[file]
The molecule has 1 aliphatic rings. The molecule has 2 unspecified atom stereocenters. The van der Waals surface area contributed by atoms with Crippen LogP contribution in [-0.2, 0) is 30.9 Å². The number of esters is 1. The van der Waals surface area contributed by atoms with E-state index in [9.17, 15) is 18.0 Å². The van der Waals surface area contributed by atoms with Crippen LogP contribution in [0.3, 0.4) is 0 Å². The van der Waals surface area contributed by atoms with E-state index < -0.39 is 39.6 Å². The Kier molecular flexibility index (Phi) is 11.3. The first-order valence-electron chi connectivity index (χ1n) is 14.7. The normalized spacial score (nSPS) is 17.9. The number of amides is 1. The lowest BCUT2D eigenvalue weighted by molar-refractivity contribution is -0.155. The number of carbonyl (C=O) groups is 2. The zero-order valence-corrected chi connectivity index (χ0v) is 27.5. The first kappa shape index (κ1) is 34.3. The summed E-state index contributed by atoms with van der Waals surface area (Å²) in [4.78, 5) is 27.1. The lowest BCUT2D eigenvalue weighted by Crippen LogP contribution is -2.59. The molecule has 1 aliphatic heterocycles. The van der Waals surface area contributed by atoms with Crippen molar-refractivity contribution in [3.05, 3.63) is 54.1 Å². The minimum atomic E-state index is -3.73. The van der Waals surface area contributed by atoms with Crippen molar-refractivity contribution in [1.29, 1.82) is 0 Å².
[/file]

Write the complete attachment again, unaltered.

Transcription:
The molecule has 1 aliphatic rings. The molecule has 2 unspecified atom stereocenters. The van der Waals surface area contributed by atoms with Crippen LogP contribution in [-0.2, 0) is 30.9 Å². The number of esters is 1. The van der Waals surface area contributed by atoms with E-state index in [9.17, 15) is 18.0 Å². The van der Waals surface area contributed by atoms with Crippen LogP contribution in [0.3, 0.4) is 0 Å². The van der Waals surface area contributed by atoms with E-state index < -0.39 is 39.6 Å². The Kier molecular flexibility index (Phi) is 11.3. The first-order valence-electron chi connectivity index (χ1n) is 14.7. The normalized spacial score (nSPS) is 17.9. The number of amides is 1. The lowest BCUT2D eigenvalue weighted by molar-refractivity contribution is -0.155. The number of carbonyl (C=O) groups is 2. The zero-order valence-corrected chi connectivity index (χ0v) is 27.5. The first kappa shape index (κ1) is 34.3. The summed E-state index contributed by atoms with van der Waals surface area (Å²) in [4.78, 5) is 27.1. The lowest BCUT2D eigenvalue weighted by Crippen LogP contribution is -2.59. The molecule has 1 aliphatic heterocycles. The van der Waals surface area contributed by atoms with Crippen molar-refractivity contribution in [3.05, 3.63) is 54.1 Å². The minimum atomic E-state index is -3.73. The van der Waals surface area contributed by atoms with Crippen molar-refractivity contribution in [1.29, 1.82) is 0 Å².